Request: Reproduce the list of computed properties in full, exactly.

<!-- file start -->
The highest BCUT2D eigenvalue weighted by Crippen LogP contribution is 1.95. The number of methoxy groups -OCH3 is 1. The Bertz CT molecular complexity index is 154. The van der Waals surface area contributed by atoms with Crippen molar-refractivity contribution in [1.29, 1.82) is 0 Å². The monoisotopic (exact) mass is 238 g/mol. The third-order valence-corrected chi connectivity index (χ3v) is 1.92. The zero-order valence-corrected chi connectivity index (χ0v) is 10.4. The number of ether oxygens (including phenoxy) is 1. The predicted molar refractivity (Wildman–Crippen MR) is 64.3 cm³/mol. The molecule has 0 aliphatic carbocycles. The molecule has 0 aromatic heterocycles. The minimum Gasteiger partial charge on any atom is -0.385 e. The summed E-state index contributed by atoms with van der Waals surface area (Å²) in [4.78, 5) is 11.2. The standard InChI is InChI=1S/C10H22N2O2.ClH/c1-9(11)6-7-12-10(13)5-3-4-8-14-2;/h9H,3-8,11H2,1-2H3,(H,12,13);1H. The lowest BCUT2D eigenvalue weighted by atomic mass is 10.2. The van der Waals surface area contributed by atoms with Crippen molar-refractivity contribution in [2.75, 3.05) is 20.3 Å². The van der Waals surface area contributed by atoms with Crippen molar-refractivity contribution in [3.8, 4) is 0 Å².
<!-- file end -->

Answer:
The highest BCUT2D eigenvalue weighted by Crippen LogP contribution is 1.95. The number of methoxy groups -OCH3 is 1. The Bertz CT molecular complexity index is 154. The van der Waals surface area contributed by atoms with Crippen molar-refractivity contribution in [1.29, 1.82) is 0 Å². The monoisotopic (exact) mass is 238 g/mol. The third-order valence-corrected chi connectivity index (χ3v) is 1.92. The zero-order valence-corrected chi connectivity index (χ0v) is 10.4. The number of ether oxygens (including phenoxy) is 1. The predicted molar refractivity (Wildman–Crippen MR) is 64.3 cm³/mol. The molecule has 0 aliphatic carbocycles. The molecule has 0 aromatic heterocycles. The minimum Gasteiger partial charge on any atom is -0.385 e. The summed E-state index contributed by atoms with van der Waals surface area (Å²) in [4.78, 5) is 11.2. The standard InChI is InChI=1S/C10H22N2O2.ClH/c1-9(11)6-7-12-10(13)5-3-4-8-14-2;/h9H,3-8,11H2,1-2H3,(H,12,13);1H. The lowest BCUT2D eigenvalue weighted by atomic mass is 10.2. The van der Waals surface area contributed by atoms with Crippen molar-refractivity contribution in [2.75, 3.05) is 20.3 Å². The van der Waals surface area contributed by atoms with Crippen molar-refractivity contribution in [3.8, 4) is 0 Å².